Kenwood House 4
The Seattle Art Museum‘s exhibition Rembrandt, Van Dyck, Gainsborough: The Treasures of Kenwood House, London, about which I have written here and here and here, ended today. Last Tuesday evening, we made one last visit.
Let me quote one more time the description of the exhibition offered by SAM curator Chiyo Ishikawa at the exhibition website:
Within the neoclassical Kenwood House at Hampstead Heath on the outskirts of London, resides a magnificent painting collection known as the Iveagh Bequest. Kenwood is home to an exceptional collection of Old Master paintings, including major works by Gainsborough, Hals, Rembrandt, Reynolds, Romney, Turner, Van Dyck, and many others. The Iveagh Bequest was donated to Great Britain by Edward Cecil Guinness, 1st Earl of Iveagh (1847–1927) and heir to the world’s most successful brewery. Rembrandt, Van Dyck, Gainsborough: Treasures of Kenwood House, London, a selection of approximately 50 masterpieces from the collection, will tour American museums for the first time. Among other treasures, the exhibition provides a rare opportunity to see Rembrandt’s late Portrait of the Artist (ca. 1665), which has never left Europe before.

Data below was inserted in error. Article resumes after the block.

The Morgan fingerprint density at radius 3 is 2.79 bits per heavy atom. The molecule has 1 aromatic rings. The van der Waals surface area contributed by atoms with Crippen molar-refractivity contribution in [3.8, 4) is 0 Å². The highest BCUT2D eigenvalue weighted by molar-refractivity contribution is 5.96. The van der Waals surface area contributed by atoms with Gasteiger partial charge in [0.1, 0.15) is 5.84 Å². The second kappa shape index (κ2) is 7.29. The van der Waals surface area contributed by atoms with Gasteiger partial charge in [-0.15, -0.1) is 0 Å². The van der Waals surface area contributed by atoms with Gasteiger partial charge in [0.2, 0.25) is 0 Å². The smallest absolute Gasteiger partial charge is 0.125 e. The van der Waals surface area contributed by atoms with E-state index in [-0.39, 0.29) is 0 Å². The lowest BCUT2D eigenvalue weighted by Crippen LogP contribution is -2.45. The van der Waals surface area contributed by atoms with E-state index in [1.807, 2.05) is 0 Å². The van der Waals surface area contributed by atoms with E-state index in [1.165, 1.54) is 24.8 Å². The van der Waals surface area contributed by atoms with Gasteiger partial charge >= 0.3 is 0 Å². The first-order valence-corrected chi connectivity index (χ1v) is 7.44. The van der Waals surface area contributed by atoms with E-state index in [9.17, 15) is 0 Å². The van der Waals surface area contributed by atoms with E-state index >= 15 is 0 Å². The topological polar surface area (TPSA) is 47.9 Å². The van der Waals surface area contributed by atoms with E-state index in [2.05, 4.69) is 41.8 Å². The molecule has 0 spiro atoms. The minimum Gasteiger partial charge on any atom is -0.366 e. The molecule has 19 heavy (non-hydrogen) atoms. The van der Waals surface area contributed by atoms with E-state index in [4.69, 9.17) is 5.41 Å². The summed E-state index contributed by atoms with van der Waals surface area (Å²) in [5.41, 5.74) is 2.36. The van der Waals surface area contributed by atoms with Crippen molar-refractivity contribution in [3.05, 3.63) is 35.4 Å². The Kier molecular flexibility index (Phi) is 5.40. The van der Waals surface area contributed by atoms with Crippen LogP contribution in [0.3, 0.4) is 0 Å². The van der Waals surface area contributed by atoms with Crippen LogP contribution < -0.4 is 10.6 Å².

The Earl of Iveagh’s personal collection was shaped by the tastes of the Belle Époque—Europe’s equivalent to America’s Gilded Age. His purchases reveal a preference for the portraiture, landscape, and seventeenth-century Dutch and Flemish paintings that could typically be found in English aristocratic collections. Since the earl was a newcomer to London emigrating from his native Ireland, he may have selected works that would help him fit in with his peers and elevate his social standing.
Kenwood House is a property of English Heritage, described at its website as “the Government’s statutory adviser on the historic environment.” On our first visit, we toured the exhibition with Susan Jenkins, senior curator for English Heritage. Our second tour was led by Chiyo Ishikawa. This time, we had the pleasure of touring the exhibition after hours with SAM’s new museum director, Kim Rorschach.
We hadn’t realized on receiving the tour invitation that eighteenth-century British paintings were the subject of Kim’s doctoral work at Yale some years ago. As she explained when we reached the heart of the exhibition, the portraits of Reynolds and Gainsborough, she spent a year in London during her graduate studies, living near Hampstead Heath and visiting Kenwood House almost weekly. Thus it was a special treat for her, on assuming the directorship last fall, to come just in time for the arrival of some of her old friends.
Kim focused on several of the same paintings that Susan and Chiyo had stopped in front of on the earlier tours, such as Gainsborough’s portrait below (circa 1760) of Mary Countess Howe.
Like Chiyo, Kim is more partial to Gainsborough than Reynolds, and she especially admires this portrait. She took us through it in some detail.